Bronchiectasis Severity Index (BSI) and FACED are prediction tools that can provide clinically relevant evaluations of bronchiectasis severity, mortality and several other outcomes that may influence clinical decision-making processes and promote better management of the patients’ symptoms.
Findings from a recent study, “Multidimensional severity assessment in bronchiectasis: an analysis of seven European cohorts,” published in the journal Thorax, showed that BSI has a much higher predictive value than the FACED score.
Because no licensed therapies exist currently for bronchiectasis and most patients are treated with antibiotics-based therapies, it is important that patients at severe risk are identified to avoid over-treatment of mild conditions.
The BSI and the FACED score both classify patients into low, moderate, and high risk groups. Both tools attribute points according to age, FEV1% (a measure of lung function), Pseudomonas aeruginosa infection, type of bronchiectasis, degree of shortness of breath, and radiological findings. In addition, BSI also considers body mass index, prior hospitalization for severe exacerbation, exacerbation frequency, and chronic bacterial infection (other than P. aeruginosa).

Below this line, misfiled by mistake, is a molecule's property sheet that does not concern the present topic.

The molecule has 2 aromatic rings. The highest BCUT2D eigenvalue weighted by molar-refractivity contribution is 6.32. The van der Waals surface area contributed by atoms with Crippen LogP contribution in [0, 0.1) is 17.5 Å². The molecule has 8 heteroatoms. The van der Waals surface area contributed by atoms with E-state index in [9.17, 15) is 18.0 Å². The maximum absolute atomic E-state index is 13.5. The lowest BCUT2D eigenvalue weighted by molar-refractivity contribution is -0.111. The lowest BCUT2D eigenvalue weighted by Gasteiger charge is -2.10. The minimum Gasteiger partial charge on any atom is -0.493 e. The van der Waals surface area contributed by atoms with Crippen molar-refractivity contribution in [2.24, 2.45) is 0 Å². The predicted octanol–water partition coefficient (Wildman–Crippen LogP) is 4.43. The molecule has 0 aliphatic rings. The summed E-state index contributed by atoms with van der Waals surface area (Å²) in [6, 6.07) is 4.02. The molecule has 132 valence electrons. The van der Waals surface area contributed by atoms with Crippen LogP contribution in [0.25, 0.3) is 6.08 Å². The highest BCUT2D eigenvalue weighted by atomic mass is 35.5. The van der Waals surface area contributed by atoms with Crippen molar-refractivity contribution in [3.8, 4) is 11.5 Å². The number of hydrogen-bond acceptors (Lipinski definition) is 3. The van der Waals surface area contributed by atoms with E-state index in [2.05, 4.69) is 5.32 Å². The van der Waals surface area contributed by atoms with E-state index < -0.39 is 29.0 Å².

Although both scores can predict mortality in bronchiectasis that measure is not the most important for assessing disease impact. Other clinical outcomes such as hospital admissions, exacerbations, quality of life, respiratory symptoms, lung function decline, and exercise capacity are more likely to help identify patients who are not only at high risk of frequent exacerbations or rapid lung function decline, but also patients who are low-risk and could receive simpler treatments.
For the recent study, researchers at Galway University Hospitals, in Ireland, and colleagues sought to compare the predictive use of BSI and FACED in assessing clinically relevant disease outcomes. The team assessed 1,612 patients from seven diverse European cohorts.
Results showed that both tools had a good discriminatory predictive value for mortality, with BSI demonstrating higher sensitivity, but lower specificity. FACED was found to consistently overestimate mortality in severe patients across all cohorts.
The study also revealed that contrary to FACED, BSI accurately predicted hospital admissions, exacerbations, health-related quality of life, respiratory symptoms, 6-minute walking distance scores, and lung function decline in bronchiectasis. FACED was poor in predicting hospital admissions and had no association with the remaining clinical outcomes.
The findings suggested that while BSI is more complex and requires measuring more clinical parameters, it is superior to FACED in predicting clinical outcomes and may be more relevant to improving the health management of bronchiectasis patients.